Dolly Kitty And Those Twinkling Stars To Open UK Asian Film Festival 2020

At a time of significant, socio-economic transition in the UK and globally, the world’s longest-running South Asian film festival outside India, UK Asian Film Festival (UKAFF), marks its 22nd edition with the theme of ‘Uprooted’.

The programme will explore themes of migration, displacement and the reinvention of identity in a new environment through curation of premieres, screenings and events that continue to celebrate the work of women in cinema.

In today’s desperate times, in which communities are being uprooted over nationality, ethnicity and religion globally, the festival programme will celebrate the commonalities of humankind, which are currently being forgotten.

The films and events will be curated to provoke, challenge and invite new perspectives to our stories by holding up a mirror to society’s values, using wit and characterisation to leave a positive imprint.

UK Asian Film Festival, presented by Tongues on Fire and formerly known as London Asian Film Festival before launching nationwide, is synonymous with championing South Asian feminist films and supporting pioneering female artists and auteurs. 

The festival will run from 25th March – 5th April 2020 in venues across London, Manchester, Leicester, Coventry, Edinburgh, Glasgow and Stockton. UKAFF is supported by a BFI Audience Award, using funding from the National Lottery.

The Opening Gala Presentation will be critically-lauded female filmmaker Alankrita Shrivastava’s Dolly Kitty And Those Twinkling Stars on:

  • Wednesday 25th March, Vue West End, Leicester Square with the director in attendance.
  • Additional screenings will take place at Everyman Manchester, 26th March; Arc Stockton, 27th March; Belgrade Theatre Coventry, 2nd April; and Phoenix Cinema Leicester on 3rd April.

Set in a jagged and dusty, newly developing industrial area on the outskirts of New Delhi, Dolly Kitty And Those Twinkling Stars chronicles the quiet transgression of two female cousins who, through their complicated love-hate equation, enable each other to find freedom.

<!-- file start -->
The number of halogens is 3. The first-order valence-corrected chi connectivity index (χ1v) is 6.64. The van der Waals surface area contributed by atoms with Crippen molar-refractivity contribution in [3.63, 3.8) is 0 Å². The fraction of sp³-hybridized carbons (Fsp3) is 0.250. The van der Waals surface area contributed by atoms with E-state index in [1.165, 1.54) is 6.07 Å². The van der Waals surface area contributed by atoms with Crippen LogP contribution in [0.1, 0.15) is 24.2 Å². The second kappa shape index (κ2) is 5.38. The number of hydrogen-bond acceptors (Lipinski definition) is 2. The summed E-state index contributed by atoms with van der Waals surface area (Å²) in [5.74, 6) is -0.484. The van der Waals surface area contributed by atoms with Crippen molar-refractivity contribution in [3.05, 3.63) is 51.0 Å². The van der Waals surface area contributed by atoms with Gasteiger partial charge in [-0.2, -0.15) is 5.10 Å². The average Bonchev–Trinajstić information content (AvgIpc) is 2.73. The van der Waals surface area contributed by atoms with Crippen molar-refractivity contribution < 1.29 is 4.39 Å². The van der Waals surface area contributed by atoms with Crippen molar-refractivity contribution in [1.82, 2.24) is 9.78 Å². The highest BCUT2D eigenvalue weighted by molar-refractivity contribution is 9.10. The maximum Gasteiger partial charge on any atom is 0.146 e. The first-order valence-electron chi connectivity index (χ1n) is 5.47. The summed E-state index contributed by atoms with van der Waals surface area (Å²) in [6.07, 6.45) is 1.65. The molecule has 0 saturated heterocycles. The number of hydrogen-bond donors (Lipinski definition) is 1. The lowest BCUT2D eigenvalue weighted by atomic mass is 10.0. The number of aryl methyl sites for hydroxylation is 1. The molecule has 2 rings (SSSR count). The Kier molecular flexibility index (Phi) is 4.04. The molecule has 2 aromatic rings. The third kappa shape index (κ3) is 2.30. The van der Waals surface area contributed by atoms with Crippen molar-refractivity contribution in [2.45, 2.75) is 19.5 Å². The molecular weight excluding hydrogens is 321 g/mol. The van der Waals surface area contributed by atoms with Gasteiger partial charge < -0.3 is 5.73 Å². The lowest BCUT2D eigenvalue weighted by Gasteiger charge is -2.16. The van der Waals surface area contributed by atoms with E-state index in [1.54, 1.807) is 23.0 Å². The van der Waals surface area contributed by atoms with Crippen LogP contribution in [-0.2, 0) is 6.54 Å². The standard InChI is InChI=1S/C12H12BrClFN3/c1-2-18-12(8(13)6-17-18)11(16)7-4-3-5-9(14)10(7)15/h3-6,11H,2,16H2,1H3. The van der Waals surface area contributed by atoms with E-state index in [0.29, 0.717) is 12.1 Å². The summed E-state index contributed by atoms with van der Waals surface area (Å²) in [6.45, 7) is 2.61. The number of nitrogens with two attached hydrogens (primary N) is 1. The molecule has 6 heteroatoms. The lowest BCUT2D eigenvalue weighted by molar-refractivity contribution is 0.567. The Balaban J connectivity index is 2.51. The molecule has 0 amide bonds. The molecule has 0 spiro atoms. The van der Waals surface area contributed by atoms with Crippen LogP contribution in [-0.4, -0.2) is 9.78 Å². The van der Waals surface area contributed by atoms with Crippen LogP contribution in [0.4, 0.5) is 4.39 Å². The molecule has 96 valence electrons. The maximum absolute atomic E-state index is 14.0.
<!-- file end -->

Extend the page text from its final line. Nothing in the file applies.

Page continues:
Kitty (Kaajal) is new to the big city. Disillusioned by Dolly’s dysfunctional life, Kitty finds herself working for a dial-in romance app. As she starts to sell romance on the phone, she seeks the love of her own.

Dolly, meanwhile, is grappling with the truth about her marriage and a young son who is starting to identify himself as a female.

Though trapped, she acknowledges her desire for a young man when she sees her cousin Kitty living it up in the city.

As the two cousins transgress to find romance in odd, unexpected places and deal with betrayal and broken dreams, what emerges is that they are women who more than anything want to be independent and free. And that independence and freedom, in the city, comes at a price.

A newly developing city offers a landscape where women (and men) can perhaps live their lives relatively free from strict social codes of older, smaller towns.

But when Dolly is confronted with the idea that freedom is hers for the taking, can she seize it? And can Kitty navigate the grey moral compass of how far one can go to be independent?

The film seamlessly integrates key issues within its narrative, from female empowerment, defying the patriarchy and interfaith relationships to challenging gender conformity.

In addition, it also explores the trappings of capitalist society, where human beings are commodified and ranked by app star-ratings.

Dolly Kitty features two of India’s most prolific actresses, Bhumi Pednekar and Konkana Sen Sharma in the titular roles.

The film is produced by Shobha Kapoor, Ekta Kapoor’s Balaji Telefilms and distributed by Zee Studios International.

Alankrita’s second feature film as writer-director, Lipstick Under My Burkha, premiered at the Tokyo International Film Festival in 2016.

Speaking about the Opening Gala film, UKAFF Founder and Director, Dr Pushpinder Chowdhry MBE says:

“People will forget what a story says, people will forget what a character did, but people will never forget how a film made them feel.

Contemporary writers and directors like Alankrita Srivastava make radical films with powerful female protagonists, those that do not conform to stereotypes of women.

Her films amplify the voices of women with nuanced complexities that fiercely celebrate the boundless nature of sisterhood.”

In relation to the festival’s theme, the festival’s Creative Director, Samir Bhamra says:

“Talented filmmakers have captured recent polarising perspectives with a powerful antidote that integrates communities through love and belonging.

Cinema is discovering new narratives that illustrate the resilience of humankind. Quirky, humorous and fragile moments are creating hope for a new generation.”

The full festival programme will be announced on 28th February via www.ukaff.com.

About Anuj Radia 985 Articles
Journalist and film enthusiast.

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